Thursday, July 30, 2009

Character Study (Fiction)

He always felt guilty when he squashed bugs. He didn't know where it came from, just knew that smashing a spider or killing a fly made him experience a twinge of guilt. And flushing them down the toilet, wrapped up in their tiny burial shrouds of toilet paper did nothing to ease the feeling. 

He imagined them, swirling dizzily in the suction that must have felt massive to their relatively tiny bodies, until they were pulled down through the s-bend and into the main line of the house drain--sticky, dark, only partly aqueous and mostly clogged with filth. Kitchen sink scraps, grease, fecal matter; flushed down to rot with the rest of the stuff. All these would be the last the insect or spider would see, how would their tiny soul make way to God? Would they be trapped in the sewer gas and slime, lodged in limbo?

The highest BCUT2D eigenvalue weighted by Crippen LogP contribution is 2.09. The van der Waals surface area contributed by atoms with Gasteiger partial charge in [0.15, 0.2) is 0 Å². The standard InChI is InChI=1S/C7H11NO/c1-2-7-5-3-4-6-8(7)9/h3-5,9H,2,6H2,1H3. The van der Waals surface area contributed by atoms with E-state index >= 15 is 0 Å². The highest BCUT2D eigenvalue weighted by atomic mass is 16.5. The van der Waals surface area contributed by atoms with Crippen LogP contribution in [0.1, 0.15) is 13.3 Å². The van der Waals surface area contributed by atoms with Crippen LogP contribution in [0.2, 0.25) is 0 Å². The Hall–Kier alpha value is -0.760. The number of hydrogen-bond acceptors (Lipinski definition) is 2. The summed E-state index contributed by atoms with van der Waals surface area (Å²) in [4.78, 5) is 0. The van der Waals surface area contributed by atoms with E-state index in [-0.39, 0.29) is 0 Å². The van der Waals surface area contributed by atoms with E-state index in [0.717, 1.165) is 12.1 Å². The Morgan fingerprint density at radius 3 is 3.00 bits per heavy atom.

Perhaps they became tiny ghosts. Perhaps the billion or so he had killed in his lifetime, between car travel and fly swatting had formed a virtual sea of dead insect spirits, all of them hanging about in sewer mains and car bumpers, waiting for the end of the world and the summons of the four horsemen before jumping to action.

The Native American tribes had respect for animals, apologizing to them after they killed them, believing the spirits of the dead animals would haunt them otherwise. They held the animals in reverence, and spoke to them before using them for food.

He wondered how a billion mosquito souls would feel for not being apologized to. He idly supposed it just might make an interesting B sci-fi flick, "Revenge of the Bloodletters" or some such--the swarming undead mosquitoes sucking the soul out of the poor masses at large.

He even avoided stepping on pill bugs when he left the front door in the morning--the house keys were just fresh from twisting the lock shut and he walked among them, mincing steps, trying to avoid them as they scurried along in their prehistoric exoskeletons. There were spider webs all up the length of the siding by the front door, their webs littered with corpses of gnats and mosquitoes, the victims of the porch light he switched on at night.